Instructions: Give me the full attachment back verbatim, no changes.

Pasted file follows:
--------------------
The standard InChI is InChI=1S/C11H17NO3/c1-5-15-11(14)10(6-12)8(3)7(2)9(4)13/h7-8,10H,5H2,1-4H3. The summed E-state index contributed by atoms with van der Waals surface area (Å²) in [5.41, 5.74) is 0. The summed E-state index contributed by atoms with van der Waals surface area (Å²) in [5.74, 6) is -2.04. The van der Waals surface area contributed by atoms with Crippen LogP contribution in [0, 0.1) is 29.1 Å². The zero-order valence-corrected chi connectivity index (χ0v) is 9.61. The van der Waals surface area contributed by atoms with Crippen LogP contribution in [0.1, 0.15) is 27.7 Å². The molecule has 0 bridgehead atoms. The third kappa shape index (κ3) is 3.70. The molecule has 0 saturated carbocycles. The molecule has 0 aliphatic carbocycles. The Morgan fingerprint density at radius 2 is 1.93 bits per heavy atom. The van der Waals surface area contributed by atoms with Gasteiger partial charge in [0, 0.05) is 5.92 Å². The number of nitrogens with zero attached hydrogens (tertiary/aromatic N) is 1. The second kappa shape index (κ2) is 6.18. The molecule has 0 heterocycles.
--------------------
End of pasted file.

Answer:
The standard InChI is InChI=1S/C11H17NO3/c1-5-15-11(14)10(6-12)8(3)7(2)9(4)13/h7-8,10H,5H2,1-4H3. The summed E-state index contributed by atoms with van der Waals surface area (Å²) in [5.41, 5.74) is 0. The summed E-state index contributed by atoms with van der Waals surface area (Å²) in [5.74, 6) is -2.04. The van der Waals surface area contributed by atoms with Crippen LogP contribution in [0, 0.1) is 29.1 Å². The zero-order valence-corrected chi connectivity index (χ0v) is 9.61. The van der Waals surface area contributed by atoms with Crippen LogP contribution in [0.1, 0.15) is 27.7 Å². The molecule has 0 bridgehead atoms. The third kappa shape index (κ3) is 3.70. The molecule has 0 saturated carbocycles. The molecule has 0 aliphatic carbocycles. The Morgan fingerprint density at radius 2 is 1.93 bits per heavy atom. The van der Waals surface area contributed by atoms with Gasteiger partial charge in [0, 0.05) is 5.92 Å². The number of nitrogens with zero attached hydrogens (tertiary/aromatic N) is 1. The second kappa shape index (κ2) is 6.18. The molecule has 0 heterocycles.